Noise complaints skyrocket

The anti-smoking has led to increased street noise

Right after the new anti-smoking regulations took effect at midnight on May 30–31 the municipal police noticed a large increase in complaints about people disturbing the peace.

The new law prevents smoking inside pubs and restaurants, and as a result of people now smoke outside on the street in front of such establishments. But the city has long had noise restrictions in place, especially after 10 pm.

The complaints were usually called in by witnesses, but in some case the pub staff made complaints. A typical night will see about 30 complaints. On the night of Thursday, June 1, there were 63 complaints, or more than double the average.

There have also been complaints about the smell of smoke coming from the street into people's windows. Police spokeswoman Irena Seifertová said that not all of the complaints were related to the new law, as there was also exceptionally warm weather that caused people to be outside.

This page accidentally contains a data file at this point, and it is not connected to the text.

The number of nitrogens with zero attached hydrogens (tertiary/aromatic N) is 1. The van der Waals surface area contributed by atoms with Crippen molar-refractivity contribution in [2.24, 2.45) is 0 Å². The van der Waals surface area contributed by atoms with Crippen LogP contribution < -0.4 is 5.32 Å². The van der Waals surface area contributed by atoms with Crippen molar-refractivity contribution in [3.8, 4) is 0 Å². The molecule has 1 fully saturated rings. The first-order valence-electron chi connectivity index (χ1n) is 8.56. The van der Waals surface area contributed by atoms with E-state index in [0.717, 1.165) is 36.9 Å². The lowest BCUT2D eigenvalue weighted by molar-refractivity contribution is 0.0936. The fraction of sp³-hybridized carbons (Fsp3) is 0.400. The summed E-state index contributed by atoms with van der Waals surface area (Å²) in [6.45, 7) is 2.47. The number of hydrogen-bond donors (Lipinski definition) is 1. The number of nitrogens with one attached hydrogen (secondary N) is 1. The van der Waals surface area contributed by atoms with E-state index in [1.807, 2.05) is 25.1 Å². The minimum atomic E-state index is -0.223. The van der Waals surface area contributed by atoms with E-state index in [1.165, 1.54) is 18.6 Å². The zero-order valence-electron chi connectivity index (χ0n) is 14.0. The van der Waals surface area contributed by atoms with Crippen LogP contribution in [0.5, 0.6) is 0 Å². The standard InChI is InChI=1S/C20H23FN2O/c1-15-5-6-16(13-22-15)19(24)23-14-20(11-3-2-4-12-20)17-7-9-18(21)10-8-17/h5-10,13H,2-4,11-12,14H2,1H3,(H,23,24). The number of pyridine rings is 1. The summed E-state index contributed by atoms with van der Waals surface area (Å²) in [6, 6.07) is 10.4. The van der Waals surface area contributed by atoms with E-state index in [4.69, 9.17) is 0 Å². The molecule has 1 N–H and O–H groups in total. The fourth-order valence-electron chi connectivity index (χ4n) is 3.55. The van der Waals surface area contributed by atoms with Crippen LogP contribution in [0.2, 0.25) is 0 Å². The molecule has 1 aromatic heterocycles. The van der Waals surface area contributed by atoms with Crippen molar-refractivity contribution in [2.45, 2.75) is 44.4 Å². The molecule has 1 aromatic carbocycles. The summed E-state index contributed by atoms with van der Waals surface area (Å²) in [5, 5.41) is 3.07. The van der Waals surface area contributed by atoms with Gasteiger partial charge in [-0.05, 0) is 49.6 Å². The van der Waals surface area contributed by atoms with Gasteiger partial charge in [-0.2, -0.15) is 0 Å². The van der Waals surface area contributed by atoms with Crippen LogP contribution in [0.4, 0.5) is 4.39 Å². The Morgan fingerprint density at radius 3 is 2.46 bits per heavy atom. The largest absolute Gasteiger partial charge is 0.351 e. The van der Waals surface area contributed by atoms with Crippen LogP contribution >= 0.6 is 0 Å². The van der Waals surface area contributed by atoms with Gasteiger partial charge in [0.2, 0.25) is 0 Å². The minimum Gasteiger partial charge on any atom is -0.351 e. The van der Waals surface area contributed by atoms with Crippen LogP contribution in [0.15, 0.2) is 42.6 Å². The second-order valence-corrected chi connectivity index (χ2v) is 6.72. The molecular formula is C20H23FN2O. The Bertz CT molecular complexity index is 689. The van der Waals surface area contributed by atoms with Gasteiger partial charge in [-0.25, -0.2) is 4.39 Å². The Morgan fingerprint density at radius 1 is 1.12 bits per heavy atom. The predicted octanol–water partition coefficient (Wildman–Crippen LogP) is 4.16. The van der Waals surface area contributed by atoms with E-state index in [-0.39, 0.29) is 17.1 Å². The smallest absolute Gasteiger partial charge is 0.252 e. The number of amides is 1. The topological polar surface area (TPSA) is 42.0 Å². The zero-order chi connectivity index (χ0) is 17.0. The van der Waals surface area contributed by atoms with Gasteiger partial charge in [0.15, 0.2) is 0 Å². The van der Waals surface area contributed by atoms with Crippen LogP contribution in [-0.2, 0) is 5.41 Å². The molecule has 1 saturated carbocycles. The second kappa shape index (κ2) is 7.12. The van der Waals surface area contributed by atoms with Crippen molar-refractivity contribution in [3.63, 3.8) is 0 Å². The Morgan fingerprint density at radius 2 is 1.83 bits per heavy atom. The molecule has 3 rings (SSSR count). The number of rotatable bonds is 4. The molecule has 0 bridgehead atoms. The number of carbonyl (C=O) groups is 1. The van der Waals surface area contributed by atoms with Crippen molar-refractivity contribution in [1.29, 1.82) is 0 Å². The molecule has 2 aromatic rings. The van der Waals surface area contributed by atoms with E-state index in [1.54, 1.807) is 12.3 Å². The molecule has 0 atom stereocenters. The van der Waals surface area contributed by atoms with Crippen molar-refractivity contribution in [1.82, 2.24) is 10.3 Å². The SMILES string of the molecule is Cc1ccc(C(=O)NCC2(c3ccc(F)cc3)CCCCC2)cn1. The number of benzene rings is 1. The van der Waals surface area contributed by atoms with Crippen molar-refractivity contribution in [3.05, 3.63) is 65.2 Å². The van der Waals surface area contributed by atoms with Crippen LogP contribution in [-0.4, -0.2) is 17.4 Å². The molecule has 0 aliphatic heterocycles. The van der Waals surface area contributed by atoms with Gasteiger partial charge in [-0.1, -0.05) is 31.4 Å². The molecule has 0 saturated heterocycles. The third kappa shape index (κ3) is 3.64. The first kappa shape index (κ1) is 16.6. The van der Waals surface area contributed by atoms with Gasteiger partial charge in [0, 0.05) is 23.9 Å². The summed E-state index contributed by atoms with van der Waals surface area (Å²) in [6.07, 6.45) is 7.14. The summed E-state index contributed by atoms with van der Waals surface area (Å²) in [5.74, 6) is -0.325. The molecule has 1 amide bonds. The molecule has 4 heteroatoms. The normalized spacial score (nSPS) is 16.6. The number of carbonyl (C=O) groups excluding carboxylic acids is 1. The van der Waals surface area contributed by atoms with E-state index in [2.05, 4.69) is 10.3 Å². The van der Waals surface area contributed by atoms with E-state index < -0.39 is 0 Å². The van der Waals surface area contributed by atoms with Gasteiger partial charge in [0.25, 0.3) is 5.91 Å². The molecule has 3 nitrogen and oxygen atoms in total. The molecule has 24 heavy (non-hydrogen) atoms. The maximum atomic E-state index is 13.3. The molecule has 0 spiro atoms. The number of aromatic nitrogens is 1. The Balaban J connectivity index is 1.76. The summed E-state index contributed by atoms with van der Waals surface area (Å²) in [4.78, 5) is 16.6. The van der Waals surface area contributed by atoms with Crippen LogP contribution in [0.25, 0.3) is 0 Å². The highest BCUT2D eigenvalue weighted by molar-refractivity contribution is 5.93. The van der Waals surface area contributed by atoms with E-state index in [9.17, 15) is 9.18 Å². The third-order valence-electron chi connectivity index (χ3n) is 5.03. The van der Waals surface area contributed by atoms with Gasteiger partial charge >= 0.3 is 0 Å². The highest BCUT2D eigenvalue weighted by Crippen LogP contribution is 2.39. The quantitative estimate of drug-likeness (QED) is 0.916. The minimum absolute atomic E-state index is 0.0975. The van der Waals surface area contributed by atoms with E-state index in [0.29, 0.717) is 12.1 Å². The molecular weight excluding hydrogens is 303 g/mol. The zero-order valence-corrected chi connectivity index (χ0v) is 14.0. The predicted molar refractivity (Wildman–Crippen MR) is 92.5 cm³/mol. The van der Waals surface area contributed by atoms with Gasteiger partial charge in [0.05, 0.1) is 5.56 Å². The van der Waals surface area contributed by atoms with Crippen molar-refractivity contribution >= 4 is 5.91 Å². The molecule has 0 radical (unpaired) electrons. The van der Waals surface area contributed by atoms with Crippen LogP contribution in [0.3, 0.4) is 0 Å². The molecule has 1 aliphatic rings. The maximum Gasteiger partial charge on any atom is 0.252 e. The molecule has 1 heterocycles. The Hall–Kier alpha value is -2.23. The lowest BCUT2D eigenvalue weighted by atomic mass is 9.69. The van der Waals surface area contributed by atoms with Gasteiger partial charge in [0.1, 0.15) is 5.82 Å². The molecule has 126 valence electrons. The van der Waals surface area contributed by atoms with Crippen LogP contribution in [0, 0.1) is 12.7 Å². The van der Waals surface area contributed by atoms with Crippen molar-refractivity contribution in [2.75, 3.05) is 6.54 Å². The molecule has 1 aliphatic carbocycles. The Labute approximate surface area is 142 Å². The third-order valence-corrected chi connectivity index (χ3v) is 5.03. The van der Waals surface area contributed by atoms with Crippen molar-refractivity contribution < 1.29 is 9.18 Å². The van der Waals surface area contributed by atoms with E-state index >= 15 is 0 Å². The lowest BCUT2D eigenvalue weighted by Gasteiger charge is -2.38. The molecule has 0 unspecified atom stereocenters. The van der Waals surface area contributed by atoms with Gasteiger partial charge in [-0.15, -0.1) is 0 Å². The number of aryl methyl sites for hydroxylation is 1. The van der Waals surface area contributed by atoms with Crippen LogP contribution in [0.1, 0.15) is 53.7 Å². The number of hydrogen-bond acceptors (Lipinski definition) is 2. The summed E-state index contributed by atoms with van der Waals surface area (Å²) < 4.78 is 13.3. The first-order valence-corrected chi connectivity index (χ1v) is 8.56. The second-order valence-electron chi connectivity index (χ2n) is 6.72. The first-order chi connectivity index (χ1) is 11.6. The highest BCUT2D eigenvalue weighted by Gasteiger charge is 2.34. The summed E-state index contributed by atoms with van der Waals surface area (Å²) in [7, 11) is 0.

The city, however, is not intending to use special anti-smoking patrols, but instead, will deal with the situation with police already performing the standard street patrols.

The ban covers more than just pubs and restaurants. It also extends to movie theaters, concert venues, exhibition halls and indoor sports settings, which are not allowed to have separate smoking areas.

Health Minister Svatopluk Němeček (ČSSD) spent three years trying to get the law passed. Most countries in the European Union have similar restrictions.

Minister Bohuslav Sobotka (ČSSD) said that the law brings the Czech Republic up to the same level as civilized countries regarding protecting the health of its citizens. He also said when the law passed that it shows that the Czech Republic put its citizens ahead of commercial interests.

Some three out of four people in the Czech Republic favor a smoking ban. Only 28 percent of Czech people smoke, which about four percentage points higher than the EU average. Bills to ban smoking in restaurants and pubs had been proposed before. The previous attempt in May 2016 failed to gain enough support due to a provision requiring pubs to sell a non-alcoholic beverage cheaper than the cheapest alcoholic beverage.

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